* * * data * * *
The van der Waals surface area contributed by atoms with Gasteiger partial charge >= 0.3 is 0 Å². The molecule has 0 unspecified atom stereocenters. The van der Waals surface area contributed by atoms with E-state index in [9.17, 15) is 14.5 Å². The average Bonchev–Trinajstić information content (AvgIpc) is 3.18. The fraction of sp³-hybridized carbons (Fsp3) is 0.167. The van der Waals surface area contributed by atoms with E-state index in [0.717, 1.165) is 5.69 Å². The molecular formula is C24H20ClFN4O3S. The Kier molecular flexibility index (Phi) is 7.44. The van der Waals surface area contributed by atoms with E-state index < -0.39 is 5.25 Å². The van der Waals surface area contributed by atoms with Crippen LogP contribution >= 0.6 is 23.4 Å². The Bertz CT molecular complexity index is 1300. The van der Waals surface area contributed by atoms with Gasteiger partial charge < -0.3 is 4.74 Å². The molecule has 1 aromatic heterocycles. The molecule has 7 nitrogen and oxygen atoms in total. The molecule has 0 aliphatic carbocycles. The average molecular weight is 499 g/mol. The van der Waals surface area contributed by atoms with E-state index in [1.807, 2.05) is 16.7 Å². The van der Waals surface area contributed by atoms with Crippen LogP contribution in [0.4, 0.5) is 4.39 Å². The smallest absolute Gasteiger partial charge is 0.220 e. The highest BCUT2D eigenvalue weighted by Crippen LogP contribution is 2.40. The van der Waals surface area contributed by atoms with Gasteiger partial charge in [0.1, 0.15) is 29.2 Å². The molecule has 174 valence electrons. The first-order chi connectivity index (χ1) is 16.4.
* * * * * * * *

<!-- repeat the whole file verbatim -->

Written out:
The van der Waals surface area contributed by atoms with Gasteiger partial charge >= 0.3 is 0 Å². The molecule has 0 unspecified atom stereocenters. The van der Waals surface area contributed by atoms with E-state index in [9.17, 15) is 14.5 Å². The average Bonchev–Trinajstić information content (AvgIpc) is 3.18. The fraction of sp³-hybridized carbons (Fsp3) is 0.167. The van der Waals surface area contributed by atoms with E-state index in [0.717, 1.165) is 5.69 Å². The molecular formula is C24H20ClFN4O3S. The Kier molecular flexibility index (Phi) is 7.44. The van der Waals surface area contributed by atoms with E-state index < -0.39 is 5.25 Å². The van der Waals surface area contributed by atoms with Crippen LogP contribution >= 0.6 is 23.4 Å². The Bertz CT molecular complexity index is 1300. The van der Waals surface area contributed by atoms with Gasteiger partial charge < -0.3 is 4.74 Å². The molecule has 1 aromatic heterocycles. The molecule has 7 nitrogen and oxygen atoms in total. The molecule has 0 aliphatic carbocycles. The average molecular weight is 499 g/mol. The van der Waals surface area contributed by atoms with E-state index in [1.807, 2.05) is 16.7 Å². The van der Waals surface area contributed by atoms with Crippen LogP contribution in [0.4, 0.5) is 4.39 Å². The smallest absolute Gasteiger partial charge is 0.220 e. The highest BCUT2D eigenvalue weighted by Crippen LogP contribution is 2.40. The van der Waals surface area contributed by atoms with Gasteiger partial charge in [0.1, 0.15) is 29.2 Å². The molecule has 174 valence electrons. The first-order chi connectivity index (χ1) is 16.4.